Facebook’s relationship with the publishing industry is not exactly the best that it has ever been, with its new, controversial political ads policy, and decision to deprioritize publishers on its News Feed.
Surprisingly, there is one area where Facebook is receiving kudos for its journalism initiative, the Local News Subscriptions Accelerator program.
The Local News Subscriptions Accelerator, a part of the Facebook Journalism Project, is a $3 million program designed to help news publishers build their digital subscription revenues.
Facebook wrapped up a pilot of the 3-month-long program a short while ago, to general acclaim from the publishers involved.
“It’s a mindset shift,” said Peter Doucette from The Boston Globe, a participant in the program as well as a guest speaker, sharing case studies from what the Globe has learned. “We believe our journalism is worth paying for and we may not have all the answers, but we experiment. And every day or every week we look at the numbers. We are committed to growth, every week for the long term.”
Facebook hosted over 40 executives from 14 metro news publishers representing the country’s big newspaper chains, including the Dallas Morning News, USA Today, San Francisco Chronicle and Seattle Times.
Participants in the program, which included digital marketing, audience development, newsroom, data and analytics and social media leads, came from publications with varied digital subscription model histories—from not yet launched to six months old to five years or more.
“This accelerator program illustrated how Facebook and similar companies have the resources and connections to be able to assemble such a wide-ranging group of local publications and expert coaches,” said Mark Campbell, SVP of digital marketing at Tronc’s Tribune Interactive, and a participant.
The group dove into best practices for building and growing a digital subscription business, from how to build products that generate subscriptions, data benchmarking and optimizing owned marketing channels, to yes, “gateways” or “paywalls” and how to predict the likelihood that a casual reader will one day subscribe, according to the Facebook recap.
The pilot had hands-on workshops led by news industry veteran Tim Griggs, a grantmaking program organized by The Lenfest Institute for Journalism, and regular reports on best practices authored by both The Lenfest Institute and the Facebook Journalism Project.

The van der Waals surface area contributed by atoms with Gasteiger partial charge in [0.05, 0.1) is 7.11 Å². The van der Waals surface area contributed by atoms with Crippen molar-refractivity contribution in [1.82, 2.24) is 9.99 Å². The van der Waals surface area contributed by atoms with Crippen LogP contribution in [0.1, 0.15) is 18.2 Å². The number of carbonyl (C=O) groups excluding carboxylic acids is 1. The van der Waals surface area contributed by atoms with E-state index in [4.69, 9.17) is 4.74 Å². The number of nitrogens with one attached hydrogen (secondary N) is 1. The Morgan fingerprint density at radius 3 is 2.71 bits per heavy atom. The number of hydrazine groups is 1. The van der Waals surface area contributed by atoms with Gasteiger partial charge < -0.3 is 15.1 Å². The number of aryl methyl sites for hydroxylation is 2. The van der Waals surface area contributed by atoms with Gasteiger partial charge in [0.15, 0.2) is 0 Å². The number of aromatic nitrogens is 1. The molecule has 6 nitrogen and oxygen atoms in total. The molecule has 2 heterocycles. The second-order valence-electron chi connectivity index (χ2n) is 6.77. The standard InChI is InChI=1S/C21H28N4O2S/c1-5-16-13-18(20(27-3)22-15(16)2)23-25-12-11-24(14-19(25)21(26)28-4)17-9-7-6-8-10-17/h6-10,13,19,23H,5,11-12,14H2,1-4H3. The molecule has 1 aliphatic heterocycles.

“We’re committed to helping to foster a sustainable news industry — from distribution to monetization through marketing, subscription tools, and better analytics,” Facebook said in a statement. “We’ll continue working across the industry to support the quality journalism our society relies on.”
Talking about how the Accelerator will help metro newspapers take their digital subscription business to a new level, Dorrine Mendoza, from News Partnerships at Facebook, said, “Grant funding will empower each publisher to implement solutions that help elevate their digital subscription business.”
Facebook has recently stepped up its training and outreach to local news outlets in an effort to repair its image with publishers, who have been adversely affected by algorithm changes and the platform’s dominance over digital ad dollars.
This initiative is a part of Facebook’s effort to provide tools and trainings to newsrooms and journalists, to ensure their platform connects people to quality, trusted and local news.
“We will be making additional investments in organizations and programs committed to strengthening and advancing the future of journalism, and sharing more on that soon,” said Campbell Brown, Head of News Partnerships at Facebook.
Facebook also assured that while it has decreased news overall by 20% in the news feed, it has stabilized distribution for small and medium-sized local publishers, with some publications up or down a few percentage points based on external factors like the news cycle and competition. Beyond the news feed, the Menlo Park company is also adding new sections to Facebook to boost local news, like “Today In,” a spokesperson informed.